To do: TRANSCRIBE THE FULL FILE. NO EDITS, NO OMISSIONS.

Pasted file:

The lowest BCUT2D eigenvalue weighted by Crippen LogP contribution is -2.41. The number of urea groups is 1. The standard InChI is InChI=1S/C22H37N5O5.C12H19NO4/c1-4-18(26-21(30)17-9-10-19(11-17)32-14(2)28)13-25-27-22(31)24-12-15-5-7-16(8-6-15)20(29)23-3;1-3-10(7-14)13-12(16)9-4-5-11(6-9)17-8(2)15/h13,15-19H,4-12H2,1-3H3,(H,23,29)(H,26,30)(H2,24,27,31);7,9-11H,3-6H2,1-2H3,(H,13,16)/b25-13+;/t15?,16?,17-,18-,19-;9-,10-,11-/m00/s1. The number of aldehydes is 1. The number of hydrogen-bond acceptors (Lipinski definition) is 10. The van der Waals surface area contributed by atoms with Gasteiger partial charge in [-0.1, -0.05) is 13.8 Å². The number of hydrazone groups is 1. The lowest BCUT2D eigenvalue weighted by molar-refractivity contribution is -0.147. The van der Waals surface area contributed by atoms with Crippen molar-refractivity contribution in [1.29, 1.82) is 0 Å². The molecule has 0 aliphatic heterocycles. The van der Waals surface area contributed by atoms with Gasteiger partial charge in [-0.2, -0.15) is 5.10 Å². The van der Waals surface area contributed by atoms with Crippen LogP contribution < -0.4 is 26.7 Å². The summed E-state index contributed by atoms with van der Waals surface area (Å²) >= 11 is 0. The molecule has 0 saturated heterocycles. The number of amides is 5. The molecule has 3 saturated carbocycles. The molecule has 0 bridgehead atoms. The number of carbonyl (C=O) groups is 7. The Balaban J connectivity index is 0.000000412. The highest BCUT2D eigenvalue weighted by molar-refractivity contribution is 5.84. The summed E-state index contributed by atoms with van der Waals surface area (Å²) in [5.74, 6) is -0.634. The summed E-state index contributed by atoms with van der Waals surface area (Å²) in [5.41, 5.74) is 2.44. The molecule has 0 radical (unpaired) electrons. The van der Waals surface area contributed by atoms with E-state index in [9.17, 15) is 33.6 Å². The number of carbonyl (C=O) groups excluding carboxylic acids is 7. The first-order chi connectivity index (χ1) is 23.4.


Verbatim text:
The lowest BCUT2D eigenvalue weighted by Crippen LogP contribution is -2.41. The number of urea groups is 1. The standard InChI is InChI=1S/C22H37N5O5.C12H19NO4/c1-4-18(26-21(30)17-9-10-19(11-17)32-14(2)28)13-25-27-22(31)24-12-15-5-7-16(8-6-15)20(29)23-3;1-3-10(7-14)13-12(16)9-4-5-11(6-9)17-8(2)15/h13,15-19H,4-12H2,1-3H3,(H,23,29)(H,26,30)(H2,24,27,31);7,9-11H,3-6H2,1-2H3,(H,13,16)/b25-13+;/t15?,16?,17-,18-,19-;9-,10-,11-/m00/s1. The number of aldehydes is 1. The number of hydrogen-bond acceptors (Lipinski definition) is 10. The van der Waals surface area contributed by atoms with Gasteiger partial charge in [-0.1, -0.05) is 13.8 Å². The number of hydrazone groups is 1. The lowest BCUT2D eigenvalue weighted by molar-refractivity contribution is -0.147. The van der Waals surface area contributed by atoms with Crippen molar-refractivity contribution in [1.29, 1.82) is 0 Å². The molecule has 0 aliphatic heterocycles. The van der Waals surface area contributed by atoms with Gasteiger partial charge in [-0.2, -0.15) is 5.10 Å². The van der Waals surface area contributed by atoms with Crippen LogP contribution < -0.4 is 26.7 Å². The summed E-state index contributed by atoms with van der Waals surface area (Å²) >= 11 is 0. The molecule has 0 saturated heterocycles. The number of amides is 5. The molecule has 3 saturated carbocycles. The molecule has 0 bridgehead atoms. The number of carbonyl (C=O) groups is 7. The Balaban J connectivity index is 0.000000412. The highest BCUT2D eigenvalue weighted by molar-refractivity contribution is 5.84. The summed E-state index contributed by atoms with van der Waals surface area (Å²) in [5.74, 6) is -0.634. The summed E-state index contributed by atoms with van der Waals surface area (Å²) in [5.41, 5.74) is 2.44. The molecule has 0 radical (unpaired) electrons. The van der Waals surface area contributed by atoms with E-state index in [9.17, 15) is 33.6 Å². The number of carbonyl (C=O) groups excluding carboxylic acids is 7. The first-order chi connectivity index (χ1) is 23.4.